When Costa Cruises launched Costa Serena in 2007, I wondered how the Europeans at whom it was aimed would react to an American designer's concept of classical mythology, with polystyrene Greek gods floating above the atrium, Pan's hairy goat legs supporting the red, glittery stools in the nightclub and green tentacles adorning the cocktail bar's ceiling. But they seem to love it.
Owned by Carnival Corporation and built in Italy with both the European market and European cruising in mind, Costa Serena became the largest in the Costa fleet, with a maximum capacity of 3,780 (all berths). It's the line's 12th ship.
Although there are subtle differences, there are many Carnival hallmarks in the layout: the amazing nine-story atrium lobby, the top-deck waterslide, the busy thoroughfare of Deck 5, where almost all the bars are located, and the pair of two-deck dining rooms, Vesta and Ceres, at the centre and aft of the vessel.
I sailed when the ship was at almost 100 percent capacity, which was quite an experience. There were hordes of people everywhere -- all the time. At one point, I counted 23 people in a Jacuzzi that looked more suited to 12, some of them standing in the middle as there was nowhere to sit.
The ship does, however, absorb its 3,780 passengers well, provided you don't want to sit directly by the pool, where plenty of territory is staked out with towels.
Having said this, American passengers have to be prepared for the broad cultural mix on this ship. Southern Europeans, particularly Spaniards and Italians, are exuberant holidaymakers, dancing by the pool, dancing in all the bars and moving around in large family packs. Children are rarely put in the kids' club and swarm all over the pool areas, including the adult pool. Everybody goes to bed late, whatever their age. There's no regard for standing in line, whether waiting for an elevator or trying to assemble a salad at the buffet. In the main, it's one big, happy, multicultural family. But if you don't like crowds, kids or noise, choose another ship or travel in low season.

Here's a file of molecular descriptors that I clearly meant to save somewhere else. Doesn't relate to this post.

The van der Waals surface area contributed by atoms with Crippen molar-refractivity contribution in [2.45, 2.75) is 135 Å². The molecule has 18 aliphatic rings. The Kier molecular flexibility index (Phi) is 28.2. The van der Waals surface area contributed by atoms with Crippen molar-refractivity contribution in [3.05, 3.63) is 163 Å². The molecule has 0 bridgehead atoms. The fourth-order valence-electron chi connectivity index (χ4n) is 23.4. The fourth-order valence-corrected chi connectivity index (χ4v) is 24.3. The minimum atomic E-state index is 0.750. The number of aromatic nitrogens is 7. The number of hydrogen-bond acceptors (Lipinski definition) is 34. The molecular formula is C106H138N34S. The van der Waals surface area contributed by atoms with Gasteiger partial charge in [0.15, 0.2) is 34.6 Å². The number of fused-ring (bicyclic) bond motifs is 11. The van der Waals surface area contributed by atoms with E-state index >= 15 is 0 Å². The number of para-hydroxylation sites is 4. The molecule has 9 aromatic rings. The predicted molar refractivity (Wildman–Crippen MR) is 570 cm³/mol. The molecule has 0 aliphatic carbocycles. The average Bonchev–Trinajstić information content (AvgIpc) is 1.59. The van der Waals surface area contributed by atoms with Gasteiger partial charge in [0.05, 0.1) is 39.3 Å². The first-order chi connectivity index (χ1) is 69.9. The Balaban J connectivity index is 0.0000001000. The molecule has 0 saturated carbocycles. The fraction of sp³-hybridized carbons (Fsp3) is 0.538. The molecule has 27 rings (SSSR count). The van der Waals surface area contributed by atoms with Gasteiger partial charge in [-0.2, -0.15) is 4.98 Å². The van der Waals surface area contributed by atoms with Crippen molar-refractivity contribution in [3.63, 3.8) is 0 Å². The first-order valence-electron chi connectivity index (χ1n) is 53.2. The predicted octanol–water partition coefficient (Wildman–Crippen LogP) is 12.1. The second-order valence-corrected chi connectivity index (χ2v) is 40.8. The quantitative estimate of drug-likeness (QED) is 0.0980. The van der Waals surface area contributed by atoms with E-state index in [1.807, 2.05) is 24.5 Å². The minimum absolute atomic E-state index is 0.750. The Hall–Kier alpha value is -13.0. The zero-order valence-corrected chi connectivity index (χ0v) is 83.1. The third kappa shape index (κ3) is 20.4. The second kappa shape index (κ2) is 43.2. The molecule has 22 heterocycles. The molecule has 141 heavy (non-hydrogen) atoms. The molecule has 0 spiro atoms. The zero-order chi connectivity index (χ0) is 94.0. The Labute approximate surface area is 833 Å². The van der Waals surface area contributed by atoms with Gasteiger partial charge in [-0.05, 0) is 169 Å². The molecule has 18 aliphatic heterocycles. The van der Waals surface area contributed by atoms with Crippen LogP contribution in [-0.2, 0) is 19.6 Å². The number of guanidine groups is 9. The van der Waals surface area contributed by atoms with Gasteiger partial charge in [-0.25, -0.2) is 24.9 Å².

Apart from 350 Americans, a handful of Brits and 400 Spaniards, all the passengers were Italian on my cruise. The balance is different on Costa Serena's winter European cruises, with a much higher proportion of German and British passengers as well as those from Portugal, France and the U.S. Ages in summer range from babies and children to teens, 20-somethings, older couples and extended families -- the whole gamut, in other words, creating a much younger feel to the ship than on, say, a Royal Caribbean or NCL vessel cruising in Europe.
Announcements were made in Italian, English, Spanish, French and German, but fortunately were few and far between and not intrusive at all; so much so, that several passengers continued to lounge around the pool during the lifeboat drill.
The dress code is pretty much a case of "anything goes" in summer. There is a formal night, but only a handful of tuxedos appeared; smart casual is fine. A lot of people stick to swimwear for the lunchtime buffet.
Costa Victoria is an older ship -- launched in 1996 -- and, even though it had a major refurbishment in 2004 (adding 242 balconies and mini-suites), it's still a bit behind the times.
Costa Magica offers "Cruising Italian Style" with a savvy flair that includes international cuisine and more than 5,000 pieces of Italian art.
Pacifica launched in 2007 with a music theme. Unique to Costa Pacifica are cruising's first-ever recording studio and a "music maestro," who oversees the enrichment opportunity.
Costa Luminosa is a whimsical ship with a simple layout that's easy to navigate. The ship, which debuted in 2009, represents a "retro-style evolution" for Costa.
The 114,500-ton, 3,000-passenger Costa Fascinosa an Asian-themed Samsara Spa (with associated restaurant), a pool area with giant movie screen and sliding glass roof, and a Grand Prix driving simulator.
Large cruise ship carrying 3,693 passengers and features several dining options, longest promenade deck in the Costa fleet, more than 7,000 works of art and state-of-the-art simulators.